Iditarod Race goes high tech with GPS devices
By Yereth Rosen
ANCHORAGE, Alaska (Reuters) - When the 39th Iditarod Trail Sled Dog Race starts in Anchorage on Saturday, 62 mushers and their dogs will embark on an annual trek that has evolved far from its shoestring roots.
The leading contenders are professionals, working year-round to prepare for the race and financed by corporate sponsors. There is a significant monetary reward at the end -- $50,400 and a new truck for the winner, and smaller cash prizes for all the finishers.
Mushers are equipped with the most high-tech outdoors equipment available, including custom-made sleds with adjustable runners for varying snow conditions and, starting this year, global-positioning-satellite devices to check on their progress.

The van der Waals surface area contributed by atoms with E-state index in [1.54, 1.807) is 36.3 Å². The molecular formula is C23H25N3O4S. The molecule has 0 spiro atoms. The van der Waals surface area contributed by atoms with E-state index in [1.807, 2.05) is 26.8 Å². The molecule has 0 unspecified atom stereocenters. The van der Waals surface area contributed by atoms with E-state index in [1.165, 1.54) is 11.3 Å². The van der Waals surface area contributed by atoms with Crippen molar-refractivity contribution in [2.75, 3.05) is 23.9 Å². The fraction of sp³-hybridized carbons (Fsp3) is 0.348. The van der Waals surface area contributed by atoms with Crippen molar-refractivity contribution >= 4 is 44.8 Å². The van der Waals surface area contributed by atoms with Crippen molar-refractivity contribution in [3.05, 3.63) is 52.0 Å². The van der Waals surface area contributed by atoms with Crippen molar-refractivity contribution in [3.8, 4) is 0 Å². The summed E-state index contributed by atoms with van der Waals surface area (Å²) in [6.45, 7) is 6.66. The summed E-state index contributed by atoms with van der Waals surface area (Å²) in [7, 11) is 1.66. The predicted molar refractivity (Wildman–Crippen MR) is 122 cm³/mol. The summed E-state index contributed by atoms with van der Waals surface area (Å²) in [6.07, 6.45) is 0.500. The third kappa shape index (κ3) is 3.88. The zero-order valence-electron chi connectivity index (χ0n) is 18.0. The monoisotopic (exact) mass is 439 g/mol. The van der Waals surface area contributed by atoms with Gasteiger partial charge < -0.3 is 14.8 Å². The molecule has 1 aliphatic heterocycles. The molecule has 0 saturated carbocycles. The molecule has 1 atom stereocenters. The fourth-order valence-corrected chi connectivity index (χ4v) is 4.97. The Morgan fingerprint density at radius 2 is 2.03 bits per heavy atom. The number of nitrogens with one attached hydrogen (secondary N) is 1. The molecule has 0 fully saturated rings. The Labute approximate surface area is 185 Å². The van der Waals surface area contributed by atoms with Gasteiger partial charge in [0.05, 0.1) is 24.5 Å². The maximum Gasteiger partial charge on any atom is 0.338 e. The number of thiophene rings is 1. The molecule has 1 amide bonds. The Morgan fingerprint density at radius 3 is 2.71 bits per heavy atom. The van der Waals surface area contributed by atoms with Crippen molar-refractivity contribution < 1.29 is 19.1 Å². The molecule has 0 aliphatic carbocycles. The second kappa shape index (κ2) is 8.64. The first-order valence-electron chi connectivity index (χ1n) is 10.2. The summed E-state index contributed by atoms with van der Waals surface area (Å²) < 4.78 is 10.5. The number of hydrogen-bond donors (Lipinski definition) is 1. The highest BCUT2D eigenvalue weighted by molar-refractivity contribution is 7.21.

There are cell phones and blogs and live-streamed updates keeping the world informed about events along the 1,150-mile trail, which is especially smooth and groomed this year.
"It looks like we've got as good a trail as I've seen in a long time," Race Marshal Mark Nordman said at a media briefing this week.
The winner is expected to reach the Bering Sea town of Nome in about nine days, less than half the travel time needed by winners in the Iditarod's early years, when races were more akin to long wilderness tours than serious sporting events.
But despite the modern advances, the world's most famous sled-dog race still pays homage to its historic roots.
The trail through the wilderness is the same route traveled during the gold rushes a century ago. Continued...